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Appendix: Personal Comments by Russell Hemley

These comments are intended to supplement the principal points made in the Committee Report. At the outset, I would like to restate the findings of the Committee that the ISEI is an exceptional institution, in many ways without equal anywhere in the world. Its traditional strengths in high-pressure research and geochemistry have been extended and are complemented by thriving new initiatives, using a large number of new techniques (e.g., in chemical analysis, spectroscopy, sintered diamond technology, synchrotron radiation methods, diamond-anvil cell). Moreover, a spirited and energetic group of people, many quite young, do an impressive job of maintaining, if not designing and building, their own equipment, as well as carrying out research on the forefront of their science. The infrastructure and facilities are in excellent condition. In this respect, problems noted in the previous report have been largely resolved.
I would like to comment on several items related to personnel, the key strength of any such institution. First, the current organization of the personnel within the ISEI is partly an historical legacy; although rather artificial, the structure appears to be quite useful in helping to foster collaboration and interaction among scientists, groups, and divisions. This is most evident in the high-pressure (Earth Evolution) and magma/melt (Basic Volcanology) divisions, which share many interests and techniques. Basic Volcanology, the newest division, includes a mix of modern petrology, fieldwork, theoretical modeling, and spectroscopy; its strength could be enhanced by greater interactions with other groups. The Planetary Materials division (e.g., PML) is world class, with arguably the best facility under one roof anywhere, and consists of a dynamic, enthusiastic team that is expertly led. One expects that this already very prolific group will have growing impact throughout the world, and there will be enhanced interaction and collaboration between this group and others within the Institute.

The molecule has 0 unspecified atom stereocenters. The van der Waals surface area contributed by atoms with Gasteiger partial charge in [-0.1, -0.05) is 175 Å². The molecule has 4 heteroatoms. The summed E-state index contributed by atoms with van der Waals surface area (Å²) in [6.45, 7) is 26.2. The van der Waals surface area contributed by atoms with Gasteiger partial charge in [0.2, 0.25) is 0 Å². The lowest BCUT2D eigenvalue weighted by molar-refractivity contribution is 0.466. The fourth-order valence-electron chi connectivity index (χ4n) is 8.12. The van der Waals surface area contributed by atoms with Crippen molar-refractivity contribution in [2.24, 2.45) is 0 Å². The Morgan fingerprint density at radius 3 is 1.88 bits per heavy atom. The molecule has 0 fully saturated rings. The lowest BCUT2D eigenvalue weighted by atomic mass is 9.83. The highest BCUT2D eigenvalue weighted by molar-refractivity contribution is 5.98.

I have been most familiar with the activity of the historically very strong high-pressure group. This is also world-class and continues to push the frontier with the development of new techniques, such as the sintered diamond project and applications of synchrotron radiation. The laser-heated diamond cell lab (formally in Basic Volcanology) is a significant and welcome complement to the large volume (multi-anvil) program, and strong support should be given to enhance this program, including the addition of personnel (including those who can do both kinds of experiments). The diamond-cell program may profit enormously by taking advantage of SPRing8 for synchrotron radiation experiments. There is a critical need to hire a permanent staff member for structure analysis of high-pressure samples, preferably someone trained in electron microscopy as well as x-ray methods. Also, the Institute as a whole could benefit from the hiring of additional persons (at various levels) in the area of laser (optical and vibrational) spectroscopy.